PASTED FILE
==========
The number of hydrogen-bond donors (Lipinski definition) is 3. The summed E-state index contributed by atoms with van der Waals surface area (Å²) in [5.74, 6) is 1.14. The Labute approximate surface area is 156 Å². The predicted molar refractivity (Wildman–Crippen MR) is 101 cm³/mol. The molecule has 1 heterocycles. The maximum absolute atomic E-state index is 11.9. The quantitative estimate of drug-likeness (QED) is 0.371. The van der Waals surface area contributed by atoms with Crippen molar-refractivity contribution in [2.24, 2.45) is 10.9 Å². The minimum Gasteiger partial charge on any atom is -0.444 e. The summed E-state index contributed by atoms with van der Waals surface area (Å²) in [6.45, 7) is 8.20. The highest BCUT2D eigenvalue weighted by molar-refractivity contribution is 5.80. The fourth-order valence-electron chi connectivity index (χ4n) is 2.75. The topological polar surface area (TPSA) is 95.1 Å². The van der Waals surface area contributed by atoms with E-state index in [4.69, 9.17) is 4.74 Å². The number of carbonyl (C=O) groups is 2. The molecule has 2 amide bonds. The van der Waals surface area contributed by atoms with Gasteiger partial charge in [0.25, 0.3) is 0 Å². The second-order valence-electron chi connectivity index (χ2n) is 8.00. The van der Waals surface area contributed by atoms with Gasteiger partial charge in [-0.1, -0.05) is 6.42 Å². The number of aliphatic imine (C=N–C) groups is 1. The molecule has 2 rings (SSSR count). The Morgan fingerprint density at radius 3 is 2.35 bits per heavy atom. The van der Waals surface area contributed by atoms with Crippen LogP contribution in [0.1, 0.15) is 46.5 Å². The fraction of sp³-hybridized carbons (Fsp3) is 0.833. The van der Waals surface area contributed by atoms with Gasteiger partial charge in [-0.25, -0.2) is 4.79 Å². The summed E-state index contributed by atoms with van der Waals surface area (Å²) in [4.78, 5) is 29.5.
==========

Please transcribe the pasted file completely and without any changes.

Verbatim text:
The number of hydrogen-bond donors (Lipinski definition) is 3. The summed E-state index contributed by atoms with van der Waals surface area (Å²) in [5.74, 6) is 1.14. The Labute approximate surface area is 156 Å². The predicted molar refractivity (Wildman–Crippen MR) is 101 cm³/mol. The molecule has 1 heterocycles. The maximum absolute atomic E-state index is 11.9. The quantitative estimate of drug-likeness (QED) is 0.371. The van der Waals surface area contributed by atoms with Crippen molar-refractivity contribution in [2.24, 2.45) is 10.9 Å². The minimum Gasteiger partial charge on any atom is -0.444 e. The summed E-state index contributed by atoms with van der Waals surface area (Å²) in [6.45, 7) is 8.20. The highest BCUT2D eigenvalue weighted by molar-refractivity contribution is 5.80. The fourth-order valence-electron chi connectivity index (χ4n) is 2.75. The topological polar surface area (TPSA) is 95.1 Å². The van der Waals surface area contributed by atoms with E-state index in [4.69, 9.17) is 4.74 Å². The number of carbonyl (C=O) groups is 2. The molecule has 2 amide bonds. The van der Waals surface area contributed by atoms with Gasteiger partial charge in [0.25, 0.3) is 0 Å². The second-order valence-electron chi connectivity index (χ2n) is 8.00. The van der Waals surface area contributed by atoms with Gasteiger partial charge in [-0.1, -0.05) is 6.42 Å². The number of aliphatic imine (C=N–C) groups is 1. The molecule has 2 rings (SSSR count). The Morgan fingerprint density at radius 3 is 2.35 bits per heavy atom. The van der Waals surface area contributed by atoms with Crippen LogP contribution in [0.1, 0.15) is 46.5 Å². The fraction of sp³-hybridized carbons (Fsp3) is 0.833. The van der Waals surface area contributed by atoms with Gasteiger partial charge in [-0.25, -0.2) is 4.79 Å². The summed E-state index contributed by atoms with van der Waals surface area (Å²) in [4.78, 5) is 29.5.